Sanford J. Berger, et al., Plaintiffs-appellants, v. Samuel R. Pierce, et al., Defendants-appellees, 933 F.2d 393 (6th Cir. 1991)Annotate this Case
Sanford J. Berger, Robert M. Fertel (argued), Berger & Fertel, Cleveland, Ohio, for plaintiffs-appellants.
Michael Anne Johnson, Emily M. Sweeney, Asst. U.S. Attys., Office of the U.S. Atty., George J. Moscarino, Jones, Day, Reavis & Pogue, Marvin L. Karp, Ulmer & Berne, Cleveland, Ohio, Charles H. Moellenberg, Jr. (argued), Brian C. Castello, Jones, Day, Reavis & Pogue, Pittsburgh, Pa., for defendants-appellees.
Before RYAN and NORRIS, Circuit Judges, and JOINER, Senior District Judge.*
JOINER, Senior District Judge.
Each of the plaintiffs were owners of property along the shore of Lake Erie. Each plaintiff was issued a standard flood insurance policy by the Federal Insurance Administration (FIA) in accordance with the National Flood Insurance Program (NFIP). The policies were renewed annually and were in effect in 1987. Plaintiffs allege that their properties were damaged during that year from causes covered by their flood insurance policies. Plaintiffs filed loss claims during this period of renewal. The claims were submitted to Computer Sciences Corporation (CSC), the fiscal agent of the NFIP, for processing. CSC requested GAB Business Services (GAB), an approved NFIP adjustor, to investigate the claims. GAB's report identified "gradual erosion" as the central cause of plaintiffs' losses. This report was processed through CSC, and the FIA denied plaintiffs' claims because their losses were caused by "gradual erosion."
The complaint, filed on May 6, 1988, alleges seven causes of action. Count I seeks a declaratory judgment that provisions in the insurance contract under which plaintiffs' claims were denied are contrary to law and to the congressional intent and therefore not a valid basis for denying the claims. Count II was a claim against the Secretary of Housing & Urban Development (HUD) and is not appealed here. Count III asserts that the FIA was estopped to deny plaintiffs' claims because of the issuance of policies on properties lying within a geographic zone covered by the NFIP. Count IV asserts a RICO claim against the defendants. Count V states a Bivens claim against the FIA for disparate treatment of four plaintiffs as compared with other similarly situated policy holders. Counts VI and VII assert state law claims; Count VI, breach of an implied covenant of good faith; and Count VII, a fraud claim.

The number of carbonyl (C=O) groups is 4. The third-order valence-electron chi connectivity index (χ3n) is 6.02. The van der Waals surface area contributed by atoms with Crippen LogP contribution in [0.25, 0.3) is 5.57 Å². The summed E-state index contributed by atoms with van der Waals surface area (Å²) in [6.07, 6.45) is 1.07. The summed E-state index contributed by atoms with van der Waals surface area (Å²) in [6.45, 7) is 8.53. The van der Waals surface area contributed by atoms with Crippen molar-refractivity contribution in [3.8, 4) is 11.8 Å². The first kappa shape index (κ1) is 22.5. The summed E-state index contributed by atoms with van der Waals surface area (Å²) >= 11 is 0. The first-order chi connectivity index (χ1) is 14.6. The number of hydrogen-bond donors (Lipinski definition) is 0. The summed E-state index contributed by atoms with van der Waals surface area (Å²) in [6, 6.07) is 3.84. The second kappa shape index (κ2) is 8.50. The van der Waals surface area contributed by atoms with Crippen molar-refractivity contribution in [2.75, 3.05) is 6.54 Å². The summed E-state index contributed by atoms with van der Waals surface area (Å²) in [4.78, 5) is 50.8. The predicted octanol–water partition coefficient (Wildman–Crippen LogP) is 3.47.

The defendant FIA filed a motion to dismiss all counts. On February 23, 1990, the district court granted the motion with prejudice as to counts I-V and without prejudice as to counts VI and VII. Defendants CSC and GAB filed motions for summary judgment, which the district court granted contemporaneously with its ruling on the motion to dismiss.
For the reasons stated below, the order of dismissal and summary judgments as to Counts III-VII are affirmed. The order of dismissal as to Count I is reversed and the case remanded to the trial court. In addition, Count IV is remanded with specific directions.
The NFIP was established in 1968 by the National Flood Insurance Act, 42 U.S.C. §§ 4001-4127 (the Act). The NFIP is a federally-subsidized program which provides flood insurance at below actuarial rates. Congress created the program because of the unavailability of flood insurance from private insurance companies, who were unable to write flood insurance policies on an economically-feasible basis. Initially, the Act covered any "flood" event, defined as "hav [ing] such meaning as may be prescribed in regulations of the Director, and may include inundation from rising waters or from overflow of streams, rivers, or other bodies of water, or from tidal surges, abnormally high tidal water, tidal waves, tsunamis, hurricanes or other severe storms or deluge [.]"
In 1973, responding to a wide-spread demand, Congress broadened the scope of the Act by adding to the definition of "flood" the following: " [T]he collapse or subsidence of land along the shore of a lake or other body of water as a result of erosion or undermining caused by waves or currents of water exceeding anticipated cyclical levels...." 42 U.S.C. § 4121(c).